Daily events are subject to change.
Welcome to Old Sturbridge Village, a recreated 1830s rural New England town! Join us for Craft Weekend, highlighting a variety of New England crafts and trades from the early 19th Century. The Village’s Craftspeople will showcase their skills through traditional craft demonstrations and special presentations. Visit our display in the Visitor Center, featuring handcrafted items made in our households and trade shops, and talk with our potters as they load our kiln for the annual wood firing on Friends’ Day. Craft demonstrations include spinning, basket weaving, sewing, broom making, forging decorative fireplace tongs, barrel firing, and more. The New England Lace Group will be demonstrating their lace-making technique in the Bullard Tavern. Enjoy your visit!
Craft Weekend Programming
Throughout the Day:
- The New England Lace Group: Originating in the 15thCentury in Europe, bobbin lace has a long tradition in most European countries and is still made around the world. Using a firm cushion or pillow, the lace is made using a pricking (pattern) and threads wound on bobbins. Modern day lace makers recreate this historic craft (in the Bullard Tavern Taproom, Building #3).
- Forging decorative fireplace tongs
(in the Blacksmith Shop, Building #37)
- Silky and Strong: Spinning Yarn of Milkweed Floss and Wool (in the Fenno House, Building #22)
- Broom Making Demonstration (in the Bixby House Wood Shed, Building # 36)
10:00 a.m. Iron and Steel Tools of the Sewing Trades:
A look at the common household items used by sewists and tailors across the world (in the Fitch House, Building #20)
2:00 p.m. Firing a Barrel: See the coopers prepare and fire their barrels. This process involves heating and bending the sides with an open flame, which creates the distinctive barrel shape (at the Cooper Shop, Building #35).
3:00 p.m. Understanding Clay, Glaze, and Our Kiln:
A look into the world of glaze chemistry and what it takes to fire a pottery kiln (at the Pottery Shop, Building #32)
10:00 a.m. & 1:30 p.m. A Guided Tour of the Salem
Towne House: Tour the home of a prosperous farmer with a costumed educator (meets in the hallway of the Salem Towne House, Building #15).
11:00 a.m. & 2:00 p.m. Pirate Tales From New England’s Rocky Shores: Tales about swashbuckling – and – nasty pirates
(in the Gebhardt Barn, Building #13).
12:00 p.m. & 3:30 p.m. Meet 19th Century Midwife: Learn about childbirth in the 1830s (in the Salem Towne House Lower Kitchen, Building #15).
11:30 a.m. Food Safety in the 19th Century: Should you be eating that? Even two hundred years ago, some people wondered if the foods they were eating might not be good for them. Learn about Sylvester Graham, who traveled the East Coast, alerting people to the dangers in their foods, and the benefits of a simple life without stimulants and food adulterants (at the Bixby Garden, #36).
2:00 p.m. Keeping Up With the Townes: The Towne Family was well off with an impressive “pleasure garden” to prove it. Join a gardener for a walking tour of OSV’s gardens highlighting the evolution of ornamental gardening in the 19th Century. See how families aspired to be more like the Townes (meets at the Bixby House, #36).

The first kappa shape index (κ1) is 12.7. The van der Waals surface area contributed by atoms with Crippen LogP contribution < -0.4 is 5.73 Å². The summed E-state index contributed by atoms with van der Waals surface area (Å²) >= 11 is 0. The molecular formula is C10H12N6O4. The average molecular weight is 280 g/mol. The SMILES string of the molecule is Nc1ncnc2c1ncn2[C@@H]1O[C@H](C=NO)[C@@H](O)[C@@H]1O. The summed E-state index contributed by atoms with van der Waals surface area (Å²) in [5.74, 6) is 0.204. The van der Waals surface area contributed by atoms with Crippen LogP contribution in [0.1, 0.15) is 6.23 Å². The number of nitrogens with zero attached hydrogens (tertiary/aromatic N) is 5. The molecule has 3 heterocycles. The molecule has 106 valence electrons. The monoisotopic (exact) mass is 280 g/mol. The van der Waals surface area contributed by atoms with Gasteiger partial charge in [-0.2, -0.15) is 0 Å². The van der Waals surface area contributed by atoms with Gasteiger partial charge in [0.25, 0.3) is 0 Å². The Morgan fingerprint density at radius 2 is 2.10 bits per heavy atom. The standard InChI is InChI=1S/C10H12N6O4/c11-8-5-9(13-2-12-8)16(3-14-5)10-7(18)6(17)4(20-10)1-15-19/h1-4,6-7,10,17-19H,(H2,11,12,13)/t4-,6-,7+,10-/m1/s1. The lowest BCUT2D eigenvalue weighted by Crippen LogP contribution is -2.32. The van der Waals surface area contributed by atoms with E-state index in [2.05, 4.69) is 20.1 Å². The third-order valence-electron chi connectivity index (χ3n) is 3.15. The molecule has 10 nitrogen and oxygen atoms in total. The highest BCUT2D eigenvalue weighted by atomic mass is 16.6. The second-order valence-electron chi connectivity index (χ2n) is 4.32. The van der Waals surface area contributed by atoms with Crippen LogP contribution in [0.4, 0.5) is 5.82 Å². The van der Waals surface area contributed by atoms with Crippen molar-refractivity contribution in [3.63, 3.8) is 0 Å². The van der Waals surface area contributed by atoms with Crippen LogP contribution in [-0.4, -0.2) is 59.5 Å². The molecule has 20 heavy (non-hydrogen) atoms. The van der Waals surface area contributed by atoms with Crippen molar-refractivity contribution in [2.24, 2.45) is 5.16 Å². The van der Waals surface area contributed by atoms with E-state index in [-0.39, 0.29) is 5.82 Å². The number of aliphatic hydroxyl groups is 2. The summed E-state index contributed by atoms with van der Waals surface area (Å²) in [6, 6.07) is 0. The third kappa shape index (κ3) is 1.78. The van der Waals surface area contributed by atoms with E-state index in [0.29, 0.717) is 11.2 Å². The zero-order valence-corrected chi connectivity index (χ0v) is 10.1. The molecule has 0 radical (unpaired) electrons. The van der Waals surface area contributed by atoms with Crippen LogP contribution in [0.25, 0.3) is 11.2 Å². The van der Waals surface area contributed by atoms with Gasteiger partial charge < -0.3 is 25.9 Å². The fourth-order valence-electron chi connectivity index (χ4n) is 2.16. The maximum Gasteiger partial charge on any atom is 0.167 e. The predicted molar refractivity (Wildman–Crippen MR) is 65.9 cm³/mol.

The Carryall (weather permitting)
We offer a horse-drawn carryall ride included with the price of admission. From 10:00 a.m.-2:00 p.m. you can board behind the Bullard Tavern (#3) or in front of the Blacksmith Shop (#37) about every 20 minutes for a ride around the Mill Pond. There is no carryall operating outside of this time.
10:00 a.m.-2:00 p.m. Ride the Stagecoach|$4.00 per person
Hundreds of stagecoaches linked most towns in early New England, carrying passengers and mail on set schedules. Today the stagecoach circles our historic common. Purchase a $4.00 token at the Visitor Center or the Miner Grant Store. Picks up outside the Bullard Tavern. Please note tokens are nonrefundable. Unused tokens can be redeemed on a future visit.
For the Purpose of Illumination: This new exhibit draws upon OSV’s large collection of lighting devices and prompts us to examine the impact that artificial lighting had in the early 19th century and continues to have on our lives today (in the Countryside Gallery, Building #38).
Needle and Thread: The Art and Skill of Clothing an Early 19th Century Family : highlights the responsibilities held by rural New England housewives in constructing new garments, patching, mending, and darning worn items, and repurposing old items into new wardrobes. The exhibit features over a dozen garments and accessories, along with other textile and clothing objects from the Old Sturbridge Village Museum Collection (in the Dennison Building, #27).
Dining & Shopping
Bullard Café (Building #3) (on the Ground Floor)
11:00 a.m. – 4:00 p.m.
A variety of lunch options and beverages.
Miner Grant Store & Bake Shop (Building #18)
9:30 a.m. – 5:00 p.m.
Stop in to buy our famous chocolate chip cookies, Joe Frogger cookies, and treats. Shop for Village-made wares, historical children’s toys and gifts, too!
Ox & Yoke Café (Building #1)
10:00 a.m. – 5:30 p.m.
Featuring scrumptious sweet and savory baked goods made right on-site, along with freshly ground coffee, beer and wine, maple water, and more. Enjoy pies, focaccia, cheesecake, or a “flight” of cookies!
Ox & Yoke Mercantile (Building #1)
10:00 a.m. – 5:30 p.m.
Take home a traditional rural New England treasure or locally made gift. Village-made crafts and kits, home décor, books, and more await!